Saturday, January 17, 2015
Like any object oriented programming language Scala allows to define classes which is the code template for creating objects. This article provides a quick introduction to work with Scala classes.

Scala Classes, Fields and Methods

Scala Class is the extensible static code template that can be initiated into objects at run time. Class definition in Scala can take parameters like constructor arguments. 

Scala Fields are member variables that can be accessed anywhere in the class and provide the initial values. 

Scala Methods are member functions that provide the class behavior.

A simple example of a Scala class. Here employeeId and employeeName are constructor fields, field1 is the class field and print is the class method.

class Employee (var employeeId : Int, var employeeName : String) {

  println("Initializing employee ...")
  var field1: Int = 0

  def print() = {
    println(employeeId + " " + employeeName)
  }
  
  println("More initialization ...")
}

To create an instance of a Scala class we use new primitive. In this example, we create an instance of class Employee and invoke a method on the instance.

object EmployeeTest {
  def main(args:Array[String]) {
    val emp = new Employee(5, "John")
    emp.print
  }
}

Scala Class Constructor

The above Employee example produces the following output.

Initializing employee ...
More initialization ...
5 John

In Scala the primary constructor is different from other programming languages like Java/ C++. The constructor fields, statements/ expressions/ methods in the body of the class form the Scala primary class constructor.

For constructor fields and class fields defined as var (e.g. employeeId, employeeName, field1) Scala automatically generates getters and setters which helps to make the Scala code really concise when compared to Java. If the fields are declared as val Scala generates only the getter method.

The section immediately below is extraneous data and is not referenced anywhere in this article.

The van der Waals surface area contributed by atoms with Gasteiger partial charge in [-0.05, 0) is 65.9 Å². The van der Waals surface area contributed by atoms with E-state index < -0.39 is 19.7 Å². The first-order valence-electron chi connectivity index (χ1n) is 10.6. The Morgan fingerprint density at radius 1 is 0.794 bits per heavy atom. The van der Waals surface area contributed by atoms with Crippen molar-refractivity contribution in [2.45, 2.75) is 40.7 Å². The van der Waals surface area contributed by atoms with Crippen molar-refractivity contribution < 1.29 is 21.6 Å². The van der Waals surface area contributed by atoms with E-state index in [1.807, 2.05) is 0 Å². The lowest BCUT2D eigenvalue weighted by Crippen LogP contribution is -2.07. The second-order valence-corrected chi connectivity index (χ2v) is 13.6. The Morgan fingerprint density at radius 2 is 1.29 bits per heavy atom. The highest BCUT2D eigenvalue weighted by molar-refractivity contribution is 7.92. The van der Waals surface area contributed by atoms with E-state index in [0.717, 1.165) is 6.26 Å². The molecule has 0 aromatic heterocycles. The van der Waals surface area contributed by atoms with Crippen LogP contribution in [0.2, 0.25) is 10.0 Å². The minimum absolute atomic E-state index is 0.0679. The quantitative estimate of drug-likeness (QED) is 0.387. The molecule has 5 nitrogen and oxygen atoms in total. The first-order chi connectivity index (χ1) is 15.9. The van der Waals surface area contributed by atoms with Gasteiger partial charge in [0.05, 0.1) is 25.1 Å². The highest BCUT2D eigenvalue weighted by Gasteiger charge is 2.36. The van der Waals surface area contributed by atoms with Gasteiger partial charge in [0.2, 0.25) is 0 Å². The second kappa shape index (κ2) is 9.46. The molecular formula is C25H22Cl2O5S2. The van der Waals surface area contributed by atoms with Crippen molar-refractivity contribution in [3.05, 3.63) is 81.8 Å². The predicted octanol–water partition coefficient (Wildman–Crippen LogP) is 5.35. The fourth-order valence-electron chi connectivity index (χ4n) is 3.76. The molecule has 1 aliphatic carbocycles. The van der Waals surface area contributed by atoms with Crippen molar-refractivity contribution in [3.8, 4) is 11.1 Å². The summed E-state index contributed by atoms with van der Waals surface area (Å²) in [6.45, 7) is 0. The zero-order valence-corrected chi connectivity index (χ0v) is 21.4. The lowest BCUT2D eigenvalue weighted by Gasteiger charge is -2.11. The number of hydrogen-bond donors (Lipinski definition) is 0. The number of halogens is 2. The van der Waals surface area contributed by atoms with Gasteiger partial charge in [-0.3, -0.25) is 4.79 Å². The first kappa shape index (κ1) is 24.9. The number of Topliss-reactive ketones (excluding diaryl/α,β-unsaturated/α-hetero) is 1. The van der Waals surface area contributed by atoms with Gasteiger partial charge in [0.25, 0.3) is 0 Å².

For example, getters and setters of a constructor field can be accessed as below.

object EmployeeTest {
  def main(args:Array[String]) {
    val emp = new Employee(5, "John")
    emp.print
    emp.employeeId = 6
    println(emp.employeeId)   
  }
}

Multiple Class Constructors

Classes need to have flexibility to provide various approaches to create objects. This is achieved in Scala using auxiliary constructors. There could be multiple auxiliary constructors and each of them need to have a different signature and has to call one of the previously defined constructors.

Let us look at a variation of the Employee class to understand auxiliary constructors. Auxiliary constructors are defined by creating methods named this. Also one constructor calls another constructor using name this.

class Employee1 (var id : Int, var firstName : String, 
    var lastName: String) {

  def this(id : Int) {
    this(id, "", "")    
  }
  
  def this(id : Int, fn : String)  {
    this(id, fn, "")    
  }

  def print() = {
    println(id + " " + firstName + " " + lastName)
  }
}

The Employee class can be created using multiple constructors defined.

object Employee1Test {
  def main(args:Array[String]) {
    val emp1 = new Employee1(5)
    emp1.print
    val emp2 = new Employee1(5, "John")
    emp2.print
    val emp3 = new Employee1(5, "John", "Smith")
    emp3.print    
  }
}

This example produces the following output.
5  
5 John 
5 John Smith

Proceed to read other Scala Tutorials.
Saturday, January 10, 2015
Currying converts a function with multiple arguments into a series of a functions with single argument. This article provides an introduction to Scala Currying Functions.

Scala Currying Functions is often confused with Scala Partially Applied Functions. Both currying and partial application enables creation of derived functions with smaller number of arguments. Key difference is that in currying we get the next single argument function in a series of functions whereas in partial application we get a function with smaller number of arguments.

Let us look at a simple example of curried function.

object ScalaCurryingTest {
  def add(x:Int)(y:Int)(z:Int) : Int = { 
    x + y + z
   }
  
  def main(args: Array[String]) {
    println(add(10)(20)(30))
    val curried = add(10) _ 
    println(curried(20)(30))
  }
}

In this example we define a curried function add with multiple parameter lists. When the curried function is invoked it returns the next single argument function in the series of functions.

Continue to read more Scala Tutorials.
Saturday, December 13, 2014
To invoke functions requires us to specify all the function parameters. Scala provides a construct called Partially Applied Functions where a function invocation can be reused by retaining some of the parameters without the need to type them again. Partial application enables conversion of a function with multiple arguments into one with fewer arguments with some values provided in advance.